Thursday, June 5, 2014

Ayckbourn Ensemble: Arrivals & Departures at 59E59 Theaters

L-R: Bill Champion and Kim Wall in ARRIVALS & DEPARTURES.  Photo by Andrew Higgens
Alan Ayckbourn is a prodigiously talented playwright with 78 plays to his credit.  Now, in commemoration of his 75th birthday and in celebration of the 50th anniversary of the staging of one of his plays (Mr. Whatnot) in London’s West End, the Stephen Joseph Theatre is producing three of his works – Arrivals & Departures, Time of MyLife, and Farcicals: A Double Bill of Frivolous Comedies – as the Ayckbourn Ensemble at 59E59 Theaters on East 59th Street in midtown Manhattan as part of that theatre’s annual Brits Off Broadway program.

The first of the three, Arrivals & Departures, opened last night in its US premiere.  It is an intricately structured memory play in which the lives of Ez Swain (Elizabeth Boag), a troubled young female soldier, and Barry Hawkins (Kim Wall), a garrulous middle-aged traffic warden, intersect briefly in a London train station in the course of their involvement in the attempted capture of a terrorist.  Captain Quentin Sexton (Bill Champion), an acting Major in the Strategic Simulated Distractional Operations Unit (SSDO) has organized an elaborate plot to trap the terrorist; Barry, who previously encountered the terrorist has been helicoptered in to assist in his identification; and Ez is there to protect Barry.

This is really three plays in one.  The first, and simplest, involves the plot to capture the terrorist, a straightforward and rollickingly comic send-up of police, military, and governmental incompetence.  This one is considerable fun.  But the other two are far more interesting (albeit much less humorous): they are both memory plays, one delving into Ez’s history and providing us with an understanding of why she is so cold, controlled, and un-smiling, and the other revealing the hidden secrets of Barry’s past that have made him the man he is today.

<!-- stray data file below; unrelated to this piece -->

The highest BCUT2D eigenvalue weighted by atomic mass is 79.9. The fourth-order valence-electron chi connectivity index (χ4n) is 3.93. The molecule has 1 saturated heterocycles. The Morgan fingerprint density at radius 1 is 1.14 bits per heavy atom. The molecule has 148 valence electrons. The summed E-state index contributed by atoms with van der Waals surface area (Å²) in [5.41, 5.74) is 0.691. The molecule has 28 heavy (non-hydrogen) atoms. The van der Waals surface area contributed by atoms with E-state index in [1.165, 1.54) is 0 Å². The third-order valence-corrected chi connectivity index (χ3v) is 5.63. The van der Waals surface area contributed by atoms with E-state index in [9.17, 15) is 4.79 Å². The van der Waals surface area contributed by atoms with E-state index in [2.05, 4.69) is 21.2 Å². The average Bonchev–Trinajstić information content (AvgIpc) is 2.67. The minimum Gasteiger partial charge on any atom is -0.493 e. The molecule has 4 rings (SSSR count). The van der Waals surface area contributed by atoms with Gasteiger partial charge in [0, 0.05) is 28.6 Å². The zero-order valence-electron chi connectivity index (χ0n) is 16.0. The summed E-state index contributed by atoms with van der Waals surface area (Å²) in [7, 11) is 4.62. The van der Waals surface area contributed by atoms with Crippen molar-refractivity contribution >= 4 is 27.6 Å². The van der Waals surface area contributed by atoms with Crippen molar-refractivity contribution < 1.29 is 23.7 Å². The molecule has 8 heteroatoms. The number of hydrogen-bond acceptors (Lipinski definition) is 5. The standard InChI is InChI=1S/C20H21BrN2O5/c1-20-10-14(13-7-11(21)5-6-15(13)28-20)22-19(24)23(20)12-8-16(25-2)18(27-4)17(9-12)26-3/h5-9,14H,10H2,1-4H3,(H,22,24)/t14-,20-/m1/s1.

In addition to Ez, Barry and Quentin, some thirty other characters, played by ten other actors, appear in the course of the play, including: Ez’s parents, her step-father, her former boyfriend and his parents; Barry’s wife and her parents, their daughter, and the best man and maid of honor at their wedding; the terrorist; younger versions of Ez, Barry and Barry’s daughter; and various members of the SSDO Unit.  They all do a fine job in switching seamlessly from one role to another and their professionalism is much to be admired.

But the play really belongs to Quentin, Ez and Barry.  Bill Champion as Quentin is splendid as the blustering and incompetent officer in charge of a gang that can’t shoot straight.  Elizabeth Boag plays Ez with controlled emotion.  And Kim Wall as Barry is absolutely the best of all: a terrific actor who brilliantly portrays the role of a trusting and loving man of honor and principle who accepts whatever life may have in store for him with grace and humor.


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